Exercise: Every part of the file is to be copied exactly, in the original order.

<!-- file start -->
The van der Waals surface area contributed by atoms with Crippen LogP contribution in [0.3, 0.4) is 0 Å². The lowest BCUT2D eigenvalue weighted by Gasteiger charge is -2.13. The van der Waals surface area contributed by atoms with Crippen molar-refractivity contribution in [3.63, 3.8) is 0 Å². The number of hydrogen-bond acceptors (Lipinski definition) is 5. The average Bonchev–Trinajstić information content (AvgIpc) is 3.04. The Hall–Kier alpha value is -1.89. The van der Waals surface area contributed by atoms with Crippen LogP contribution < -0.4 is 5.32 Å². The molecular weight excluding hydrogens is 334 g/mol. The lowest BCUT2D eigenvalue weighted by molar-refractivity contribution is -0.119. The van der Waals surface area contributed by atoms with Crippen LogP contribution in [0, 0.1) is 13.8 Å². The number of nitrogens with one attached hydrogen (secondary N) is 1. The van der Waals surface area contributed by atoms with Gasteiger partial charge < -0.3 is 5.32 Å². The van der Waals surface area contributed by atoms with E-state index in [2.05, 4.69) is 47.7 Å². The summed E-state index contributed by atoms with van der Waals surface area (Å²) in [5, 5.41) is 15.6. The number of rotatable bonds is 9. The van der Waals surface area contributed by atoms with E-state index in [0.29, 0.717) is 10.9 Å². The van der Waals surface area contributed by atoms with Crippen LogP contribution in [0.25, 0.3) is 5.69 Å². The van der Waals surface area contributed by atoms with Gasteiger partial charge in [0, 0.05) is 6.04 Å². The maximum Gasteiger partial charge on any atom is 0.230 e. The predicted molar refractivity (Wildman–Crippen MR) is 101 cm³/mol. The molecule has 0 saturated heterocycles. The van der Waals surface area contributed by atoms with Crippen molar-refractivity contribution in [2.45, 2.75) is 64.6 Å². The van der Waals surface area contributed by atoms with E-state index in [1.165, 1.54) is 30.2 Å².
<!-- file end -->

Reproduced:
The van der Waals surface area contributed by atoms with Crippen LogP contribution in [0.3, 0.4) is 0 Å². The lowest BCUT2D eigenvalue weighted by Gasteiger charge is -2.13. The van der Waals surface area contributed by atoms with Crippen molar-refractivity contribution in [3.63, 3.8) is 0 Å². The number of hydrogen-bond acceptors (Lipinski definition) is 5. The average Bonchev–Trinajstić information content (AvgIpc) is 3.04. The Hall–Kier alpha value is -1.89. The van der Waals surface area contributed by atoms with Crippen LogP contribution < -0.4 is 5.32 Å². The molecular weight excluding hydrogens is 334 g/mol. The lowest BCUT2D eigenvalue weighted by molar-refractivity contribution is -0.119. The van der Waals surface area contributed by atoms with Crippen LogP contribution in [0, 0.1) is 13.8 Å². The number of nitrogens with one attached hydrogen (secondary N) is 1. The van der Waals surface area contributed by atoms with Gasteiger partial charge < -0.3 is 5.32 Å². The van der Waals surface area contributed by atoms with E-state index in [2.05, 4.69) is 47.7 Å². The summed E-state index contributed by atoms with van der Waals surface area (Å²) in [5, 5.41) is 15.6. The number of rotatable bonds is 9. The van der Waals surface area contributed by atoms with E-state index in [0.29, 0.717) is 10.9 Å². The van der Waals surface area contributed by atoms with Crippen LogP contribution in [0.25, 0.3) is 5.69 Å². The van der Waals surface area contributed by atoms with Gasteiger partial charge in [0, 0.05) is 6.04 Å². The maximum Gasteiger partial charge on any atom is 0.230 e. The predicted molar refractivity (Wildman–Crippen MR) is 101 cm³/mol. The molecule has 0 saturated heterocycles. The van der Waals surface area contributed by atoms with Crippen molar-refractivity contribution in [2.45, 2.75) is 64.6 Å². The van der Waals surface area contributed by atoms with E-state index in [1.165, 1.54) is 30.2 Å².